After the disappointing absence of any employment measures from the Queen's Speech at the start of May, there are signs that the government is slowly turning its attention to the world of work again. Yesterday saw the announcement that the government will go ahead with forming a single labour market enforcement body following a consultation back in July 2019. The new body will combine the existing Gangmasters and Labour Abuse Authority, the Employment Agency Standards Inspectorate and HMRC's National Minimum Wage enforcement team with a view to it tackling modern slavery, national minimum wage breaches and ensuring workers get the statutory holiday and sick pay they are entitled to. The aim is that this new body will support employers through guidance on best practice and improve enforcement of workers' rights through new powers to tackle non-compliance. The announcement follows on from a commitment from the government in mid-May to consider removing the 26-week service requirement for making a flexible working request, bringing forward the Employment Bill "when parliamentary time allows" and extending the redundancy protection period currently afforded to mothers on maternity leave. Although none of these measures have immediate effect, the single enforcement body needing legislation to be passed in order to be established, at least there are signs that these reforms are still in the pipeline.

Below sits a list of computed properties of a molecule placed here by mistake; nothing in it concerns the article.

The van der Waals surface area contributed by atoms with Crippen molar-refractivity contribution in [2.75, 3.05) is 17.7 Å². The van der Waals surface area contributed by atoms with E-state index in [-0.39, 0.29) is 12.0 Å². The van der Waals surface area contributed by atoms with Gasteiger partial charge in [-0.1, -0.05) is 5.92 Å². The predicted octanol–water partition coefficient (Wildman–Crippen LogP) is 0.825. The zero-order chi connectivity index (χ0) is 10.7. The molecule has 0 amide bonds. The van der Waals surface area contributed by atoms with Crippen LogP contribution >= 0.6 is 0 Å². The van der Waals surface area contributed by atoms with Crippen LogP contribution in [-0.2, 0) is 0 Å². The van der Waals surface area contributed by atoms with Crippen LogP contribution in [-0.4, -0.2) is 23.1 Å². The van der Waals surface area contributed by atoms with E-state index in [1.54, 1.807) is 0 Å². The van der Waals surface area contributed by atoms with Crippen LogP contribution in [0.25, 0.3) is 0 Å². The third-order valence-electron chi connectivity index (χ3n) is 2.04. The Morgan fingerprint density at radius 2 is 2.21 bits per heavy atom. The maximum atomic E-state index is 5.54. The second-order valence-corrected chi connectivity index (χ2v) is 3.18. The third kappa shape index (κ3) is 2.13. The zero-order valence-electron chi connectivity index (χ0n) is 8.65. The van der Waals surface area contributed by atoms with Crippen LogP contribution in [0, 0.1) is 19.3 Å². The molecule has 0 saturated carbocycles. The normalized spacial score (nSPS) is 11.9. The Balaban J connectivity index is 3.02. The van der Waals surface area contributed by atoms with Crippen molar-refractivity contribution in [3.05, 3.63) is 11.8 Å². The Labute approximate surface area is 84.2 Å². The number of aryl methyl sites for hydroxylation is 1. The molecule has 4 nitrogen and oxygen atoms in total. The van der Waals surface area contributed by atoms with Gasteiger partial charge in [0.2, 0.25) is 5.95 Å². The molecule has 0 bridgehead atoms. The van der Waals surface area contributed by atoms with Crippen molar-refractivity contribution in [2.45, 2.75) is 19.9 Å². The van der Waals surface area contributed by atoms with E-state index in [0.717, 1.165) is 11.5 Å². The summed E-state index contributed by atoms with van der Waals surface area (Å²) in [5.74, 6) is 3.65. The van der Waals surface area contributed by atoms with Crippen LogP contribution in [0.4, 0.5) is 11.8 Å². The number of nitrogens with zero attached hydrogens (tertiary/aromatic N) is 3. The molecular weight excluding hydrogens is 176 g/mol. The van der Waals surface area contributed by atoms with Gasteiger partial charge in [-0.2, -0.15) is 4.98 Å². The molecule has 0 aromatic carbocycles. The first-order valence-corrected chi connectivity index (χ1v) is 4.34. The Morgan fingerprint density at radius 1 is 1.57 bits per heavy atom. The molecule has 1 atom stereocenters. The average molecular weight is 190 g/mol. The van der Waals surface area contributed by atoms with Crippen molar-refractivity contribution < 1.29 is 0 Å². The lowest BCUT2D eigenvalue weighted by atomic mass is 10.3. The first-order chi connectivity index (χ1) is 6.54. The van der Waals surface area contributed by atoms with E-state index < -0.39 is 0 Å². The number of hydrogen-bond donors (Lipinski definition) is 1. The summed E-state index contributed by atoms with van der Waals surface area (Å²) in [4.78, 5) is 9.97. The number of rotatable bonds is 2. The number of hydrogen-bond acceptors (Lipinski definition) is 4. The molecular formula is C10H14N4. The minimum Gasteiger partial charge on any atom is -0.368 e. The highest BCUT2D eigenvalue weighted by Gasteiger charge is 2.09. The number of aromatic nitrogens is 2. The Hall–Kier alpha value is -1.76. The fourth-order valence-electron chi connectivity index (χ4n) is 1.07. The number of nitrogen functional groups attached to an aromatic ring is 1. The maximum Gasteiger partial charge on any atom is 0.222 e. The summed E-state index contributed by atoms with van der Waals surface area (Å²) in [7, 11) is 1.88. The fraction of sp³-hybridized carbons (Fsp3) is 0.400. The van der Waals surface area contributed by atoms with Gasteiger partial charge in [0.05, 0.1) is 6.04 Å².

The consultation responses show there is a real opportunity to deliver more effective enforcement of employment rights for vulnerable workers. The government will proceed with plans to bring together the existing labour market enforcement bodies, in line with the manifesto commitment.